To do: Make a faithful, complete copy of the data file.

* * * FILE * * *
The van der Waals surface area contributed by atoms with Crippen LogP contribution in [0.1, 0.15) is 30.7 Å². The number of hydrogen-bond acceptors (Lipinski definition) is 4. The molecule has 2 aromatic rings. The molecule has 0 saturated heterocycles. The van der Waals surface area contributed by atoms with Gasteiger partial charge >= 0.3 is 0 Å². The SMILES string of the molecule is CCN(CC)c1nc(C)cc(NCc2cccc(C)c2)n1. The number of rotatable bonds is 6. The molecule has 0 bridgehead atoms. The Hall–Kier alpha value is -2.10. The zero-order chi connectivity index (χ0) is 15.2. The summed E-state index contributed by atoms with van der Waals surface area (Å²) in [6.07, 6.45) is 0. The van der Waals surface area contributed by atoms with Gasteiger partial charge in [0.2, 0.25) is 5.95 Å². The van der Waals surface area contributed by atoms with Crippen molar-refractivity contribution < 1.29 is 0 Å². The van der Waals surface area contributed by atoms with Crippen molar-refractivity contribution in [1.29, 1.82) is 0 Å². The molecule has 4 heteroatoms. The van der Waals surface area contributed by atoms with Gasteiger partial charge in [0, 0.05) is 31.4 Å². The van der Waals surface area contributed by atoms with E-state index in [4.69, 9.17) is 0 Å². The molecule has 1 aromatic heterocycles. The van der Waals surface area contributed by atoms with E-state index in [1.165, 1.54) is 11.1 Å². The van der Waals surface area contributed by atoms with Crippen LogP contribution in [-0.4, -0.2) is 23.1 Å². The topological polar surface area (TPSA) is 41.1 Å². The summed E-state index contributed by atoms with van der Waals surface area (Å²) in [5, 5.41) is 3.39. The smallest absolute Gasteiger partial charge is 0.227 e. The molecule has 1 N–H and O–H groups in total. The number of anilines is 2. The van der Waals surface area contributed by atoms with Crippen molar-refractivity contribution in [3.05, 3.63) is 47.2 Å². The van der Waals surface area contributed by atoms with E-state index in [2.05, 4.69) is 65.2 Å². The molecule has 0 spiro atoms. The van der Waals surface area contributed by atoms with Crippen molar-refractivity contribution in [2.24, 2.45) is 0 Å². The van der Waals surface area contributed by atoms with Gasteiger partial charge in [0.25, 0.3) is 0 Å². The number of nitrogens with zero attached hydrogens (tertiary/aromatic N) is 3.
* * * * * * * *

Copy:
The van der Waals surface area contributed by atoms with Crippen LogP contribution in [0.1, 0.15) is 30.7 Å². The number of hydrogen-bond acceptors (Lipinski definition) is 4. The molecule has 2 aromatic rings. The molecule has 0 saturated heterocycles. The van der Waals surface area contributed by atoms with Gasteiger partial charge >= 0.3 is 0 Å². The SMILES string of the molecule is CCN(CC)c1nc(C)cc(NCc2cccc(C)c2)n1. The number of rotatable bonds is 6. The molecule has 0 bridgehead atoms. The Hall–Kier alpha value is -2.10. The zero-order chi connectivity index (χ0) is 15.2. The summed E-state index contributed by atoms with van der Waals surface area (Å²) in [6.07, 6.45) is 0. The van der Waals surface area contributed by atoms with Gasteiger partial charge in [0.2, 0.25) is 5.95 Å². The van der Waals surface area contributed by atoms with Crippen molar-refractivity contribution < 1.29 is 0 Å². The van der Waals surface area contributed by atoms with Crippen molar-refractivity contribution in [1.29, 1.82) is 0 Å². The molecule has 4 heteroatoms. The van der Waals surface area contributed by atoms with Gasteiger partial charge in [0, 0.05) is 31.4 Å². The van der Waals surface area contributed by atoms with E-state index in [4.69, 9.17) is 0 Å². The molecule has 1 aromatic heterocycles. The van der Waals surface area contributed by atoms with E-state index in [1.165, 1.54) is 11.1 Å². The van der Waals surface area contributed by atoms with Crippen LogP contribution in [-0.4, -0.2) is 23.1 Å². The topological polar surface area (TPSA) is 41.1 Å². The summed E-state index contributed by atoms with van der Waals surface area (Å²) in [5, 5.41) is 3.39. The smallest absolute Gasteiger partial charge is 0.227 e. The molecule has 1 N–H and O–H groups in total. The number of anilines is 2. The van der Waals surface area contributed by atoms with Crippen molar-refractivity contribution in [3.05, 3.63) is 47.2 Å². The van der Waals surface area contributed by atoms with E-state index in [2.05, 4.69) is 65.2 Å². The molecule has 0 spiro atoms. The van der Waals surface area contributed by atoms with Crippen molar-refractivity contribution in [2.24, 2.45) is 0 Å². The van der Waals surface area contributed by atoms with Gasteiger partial charge in [0.25, 0.3) is 0 Å². The number of nitrogens with zero attached hydrogens (tertiary/aromatic N) is 3.